Yue Sai Kan
By SHERRY DEAN CURRERI
There is barely a free moment in the life of Yue–Sai Kan, the Chinese American television personality, cosmetics industry giant, entrepreneur, humanitarian and author. She prides herself on being constantly busy with many creative ventures and charitable works. “I have never done just one thing,” she reveals. “In my life, I am surrounded by so many projects. I’m still very involved in my cosmetics company. I write books, I write articles. I’m so involved in various aspects of charity.”
Twice a week, she was broadcasting Yue-Sai’s World Expo, a television talk show promoting Shanghai Expo 2010 and welcoming the many celebrities and dignitaries coming through it. Although Kan does not have an official title, she has been deeply involved in many aspects of Expo, ranging from hosting the ribbon cutting ceremonies and lining up her good friend, the legendary music producer Quincy Jones, to co-compose Expo’s theme song, “Better City, Better Life,” while also raising awareness and raising funds. In short, whatever has needed to be done to launch and help Expo to succeed, Yue-Sai has done it.
She therefore speaks with great pride of the Expo’s enormous accomplishment. “What the Expo did, literally, is make Shanghai the center of the world,” she says. “. The Expo also gives the people of Shanghai a lot of self-confidence in that they can manage to put something like this together. Then, of course, 500,000 people coming each day—not only from China but from around the world—has made it financially great. I know the Shanghai government spent a lot on the infrastructure, but it’s been a financial bonanza for the businesses of Shanghai. The hotels, the restaurants are all full so, from a psychological level, a financial level and an international level, it is a huge success.”
Kan continues to be heavily involved in the makeup company she founded in the 1990s (and since sold to L’Oreal), which is credited with bringing to the women of China makeup made specifically for their coloring and skin types. When Kan launched her line of products, she believes she did more than just add color to the women’s faces. “It’s really more the spirit of it all,” she says. “If they can change their look, then they feel they can change their life, so the Chinese women were empowered by that. The entire idea is you have your life and you are in control.”
Besides influencing women to wear Yue-Sai Red lipstick, her success in the cosmetics industry has influenced women’s attitudes towards business. “When I first started my cosmetics company, there were no Chinese women who had their own businesses so, when I became so successful, a lot of Chinese women said, well, if Yue-Sai can do it, I can do it, too,” says the pioneering creator.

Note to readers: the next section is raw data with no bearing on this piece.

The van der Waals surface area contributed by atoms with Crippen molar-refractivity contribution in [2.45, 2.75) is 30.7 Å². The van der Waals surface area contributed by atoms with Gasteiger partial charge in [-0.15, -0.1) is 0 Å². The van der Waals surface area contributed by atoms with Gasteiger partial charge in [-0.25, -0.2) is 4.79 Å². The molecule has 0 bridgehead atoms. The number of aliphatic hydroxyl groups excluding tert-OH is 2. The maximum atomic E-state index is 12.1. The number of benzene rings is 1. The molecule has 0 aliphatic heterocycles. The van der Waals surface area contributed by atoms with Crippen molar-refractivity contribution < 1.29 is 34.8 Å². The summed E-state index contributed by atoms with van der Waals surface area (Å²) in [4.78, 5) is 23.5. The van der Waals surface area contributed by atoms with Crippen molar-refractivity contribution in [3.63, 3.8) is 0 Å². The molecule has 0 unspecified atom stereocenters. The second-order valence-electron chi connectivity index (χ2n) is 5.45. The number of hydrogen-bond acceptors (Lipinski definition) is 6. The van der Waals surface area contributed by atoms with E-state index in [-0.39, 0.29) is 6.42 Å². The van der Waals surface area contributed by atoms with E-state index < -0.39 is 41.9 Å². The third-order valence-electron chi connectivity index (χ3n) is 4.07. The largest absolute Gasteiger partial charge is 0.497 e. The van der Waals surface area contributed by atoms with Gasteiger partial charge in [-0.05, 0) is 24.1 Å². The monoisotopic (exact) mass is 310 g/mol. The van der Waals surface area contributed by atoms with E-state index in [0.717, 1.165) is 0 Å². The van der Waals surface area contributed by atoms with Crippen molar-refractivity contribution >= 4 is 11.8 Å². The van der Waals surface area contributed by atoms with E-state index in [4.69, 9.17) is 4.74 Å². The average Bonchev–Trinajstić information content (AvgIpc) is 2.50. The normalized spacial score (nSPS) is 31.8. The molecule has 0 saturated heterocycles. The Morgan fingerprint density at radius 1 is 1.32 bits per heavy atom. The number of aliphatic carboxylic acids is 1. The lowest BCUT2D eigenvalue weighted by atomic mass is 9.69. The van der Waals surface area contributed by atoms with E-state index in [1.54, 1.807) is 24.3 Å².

Kan is active in the Song Qingling Foundation, the biggest foundation helping children and women in China. The most recent fundraiser on which Kan worked raised money specifically for clinics for pregnant women. “There are still tiny, poor villages where pregnant women do not have a decent place to give birth,” laments Kan. “The husbands think it is dirty to have blood in the house so, when the wives go into labor, they send them out to the pig sty to give birth. A lot of these women die and the babies die as well because it’s so filthy.” The Song Qingling-built clinics, Kan explains, are intended to remedy the situation by providing a place for pregnant women to come and stay in the time immediately leading up to childbirth.
The project builds upon the foundation’s existent programs. “Song Qingling Foundation already provides the best hospitals with the best doctors in China, as well as outstanding schools for children from kindergarten to high school,” Kan reveals.
Over the years, Yue-Sai has offered Chinese people advice and guidelines through her best- selling books, including One World, Yue-Sai’s Guide to Asian Beauty, Etiquette for the Modern Chinese, How to Be a Beautiful, Healthy and Successful Modern Woman, The Chinese Gentleman, and The Complete Chinese Woman. She is currently promoting her latest book, Exquisite Spaces: 25 Top Interior Designers of the World. “It’s really for the Chinese people—the first book about interior design which anyone wrote for the Chinese market on an international level. It wasn’t first written in another language and then translated,” she asserts. “This is really written with the Chinese in mind.”
Whenever possible, Kan likes to spend time at her townhouse in New York City, but then it’s usually back to Shanghai, where one project or another a waits.
Her work promoting the Shanghai International Film Festival is year-round, despite the fact that the event is held only once a year in June. “We’ve asked Robert De Niro to come next year,” reveals the whirlwind creator. “I spent four days in Sardinia with Kevin Spacey and have asked him. Unfortunately, the movie stars can’t commit so far in advance because they don’t know what their filming schedules will be, but we’re getting more and more big stars who want to come here because, right now, there’s no question that Shanghai is the center of the world.”